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World J Urol. 2018 Aug 4. doi: 10.1007/s00345-018-2428-y. [Epub ahead of print]

Comparison of multiparametric and biparametric MRI of the prostate: are gadolinium-based contrast agents needed for routine examinations?

Author information

1
Department of Radiology, Community Hospital Hall in Tirol, Milser Straße 10, 6060, Hall in Tirol, Austria. daniel.junker@tirol-kliniken.at.
2
Training and Research in Urological Surgery and Technology (T.R.U.S.T.)-Group, Hall in Tirol, Austria. daniel.junker@tirol-kliniken.at.
3
Department of Radiology, Medical University of Innsbruck, Innsbruck, Austria.
4
Department of Urology, Community Hospital Hall in Tirol, Hall in Tirol, Austria.
5
Department of Urology, Medical University of Innsbruck, Innsbruck, Austria.
6
Training and Research in Urological Surgery and Technology (T.R.U.S.T.)-Group, Hall in Tirol, Austria.
7
Department of Urology, Klinik für Urologie, Spital Thurgau AG, Frauenfeld, Switzerland.
8
Department of Radiology, Community Hospital Hall in Tirol, Milser Straße 10, 6060, Hall in Tirol, Austria.

Abstract

PURPOSE:

To investigate, if and how omitting gadolinium-based contrast agents (GBCA) and dynamic contrast-enhanced imaging (DCE) influences diagnostic accuracy and tumor detection rates of prostate MRI.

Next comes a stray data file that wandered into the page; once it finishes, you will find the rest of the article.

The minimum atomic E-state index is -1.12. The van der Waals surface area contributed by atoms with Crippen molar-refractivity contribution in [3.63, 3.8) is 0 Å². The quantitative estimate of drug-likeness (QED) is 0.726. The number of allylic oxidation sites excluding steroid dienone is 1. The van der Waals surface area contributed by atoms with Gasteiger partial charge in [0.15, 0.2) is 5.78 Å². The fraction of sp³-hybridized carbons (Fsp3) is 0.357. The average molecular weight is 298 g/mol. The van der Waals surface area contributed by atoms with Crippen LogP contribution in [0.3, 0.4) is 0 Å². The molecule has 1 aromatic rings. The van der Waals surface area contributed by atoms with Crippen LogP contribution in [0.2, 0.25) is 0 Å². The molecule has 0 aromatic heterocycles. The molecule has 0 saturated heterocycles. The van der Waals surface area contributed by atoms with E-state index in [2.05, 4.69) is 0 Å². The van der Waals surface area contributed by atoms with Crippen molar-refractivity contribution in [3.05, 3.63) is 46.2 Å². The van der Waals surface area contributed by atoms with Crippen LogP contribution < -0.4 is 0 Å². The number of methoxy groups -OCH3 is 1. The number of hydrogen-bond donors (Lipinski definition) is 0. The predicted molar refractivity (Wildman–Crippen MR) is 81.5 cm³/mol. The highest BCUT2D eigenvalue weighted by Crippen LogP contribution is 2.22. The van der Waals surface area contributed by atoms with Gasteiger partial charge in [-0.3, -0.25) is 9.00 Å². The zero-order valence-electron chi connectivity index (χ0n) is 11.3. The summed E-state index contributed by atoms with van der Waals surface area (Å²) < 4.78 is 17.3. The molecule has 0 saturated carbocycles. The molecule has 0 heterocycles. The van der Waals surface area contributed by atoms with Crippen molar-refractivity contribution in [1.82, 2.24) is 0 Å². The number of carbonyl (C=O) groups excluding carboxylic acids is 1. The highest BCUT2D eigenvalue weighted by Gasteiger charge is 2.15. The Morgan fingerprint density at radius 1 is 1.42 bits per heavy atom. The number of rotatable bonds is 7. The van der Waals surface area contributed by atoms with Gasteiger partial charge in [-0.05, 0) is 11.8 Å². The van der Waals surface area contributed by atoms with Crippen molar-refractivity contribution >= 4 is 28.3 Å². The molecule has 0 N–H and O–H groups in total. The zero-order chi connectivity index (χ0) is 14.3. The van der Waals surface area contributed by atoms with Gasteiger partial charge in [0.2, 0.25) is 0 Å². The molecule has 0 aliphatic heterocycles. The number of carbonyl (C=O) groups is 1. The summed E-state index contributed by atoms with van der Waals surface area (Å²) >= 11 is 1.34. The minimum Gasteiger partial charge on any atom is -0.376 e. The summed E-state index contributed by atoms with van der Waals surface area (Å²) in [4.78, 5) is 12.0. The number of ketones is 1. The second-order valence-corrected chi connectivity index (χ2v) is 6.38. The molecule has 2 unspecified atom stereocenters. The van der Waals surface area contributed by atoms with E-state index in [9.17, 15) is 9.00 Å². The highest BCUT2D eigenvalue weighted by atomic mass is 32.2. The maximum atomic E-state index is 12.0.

METHODS:

In this retrospective study, 236 patients were included. The results of biparametric (bpMRI) and multiparametric magnetic resonance imaging (mpMRI) were compared using the PI-RADS version 2 scoring system. The distribution of lesions to PIRADS score levels, tumor detection rates, diagnostic accuracy and RoC analysis were calculated and compared to the results of histopathological analysis or 5-year follow-up for benign findings.

RESULTS:

Omitting DCE changed PI-RADS scores in 9.75% of patients, increasing the number of PI-RADS 3 scores by 8.89% when compared to mpMRI. No change of more than one score level was observed. BpMRI did not show significant differences in diagnostic accuracy or tumor detection rates. (AuC of 0.914 vs 0.917 in ROC analysis). Of 135 prostate carcinomas (PCa), 94.07% were scored identically, and 5.93% were downgraded only from PI-RADS 4 to PI-RADS 3 by bpMRI. All of them were low-grade PCa with Gleason Score 6 or 7a. No changes were observed for PCa ≥ 7b.

CONCLUSION:

Omitting DCE did not lead to significant differences in diagnostic accuracy or tumor detection rates when using the PI-RADS 2 scoring system. According to these data, it seems reasonable to use a biparametric approach for initial routine prostate MRI. This could decrease examination time and reduce costs without significantly lowering the diagnostic accuracy.

KEYWORDS:

Biparametric MRI; Contrast medium; DCE; Multiparametric MRI; PI-RADS; Prostate cancer

PMID:
30078170
DOI:
10.1007/s00345-018-2428-y

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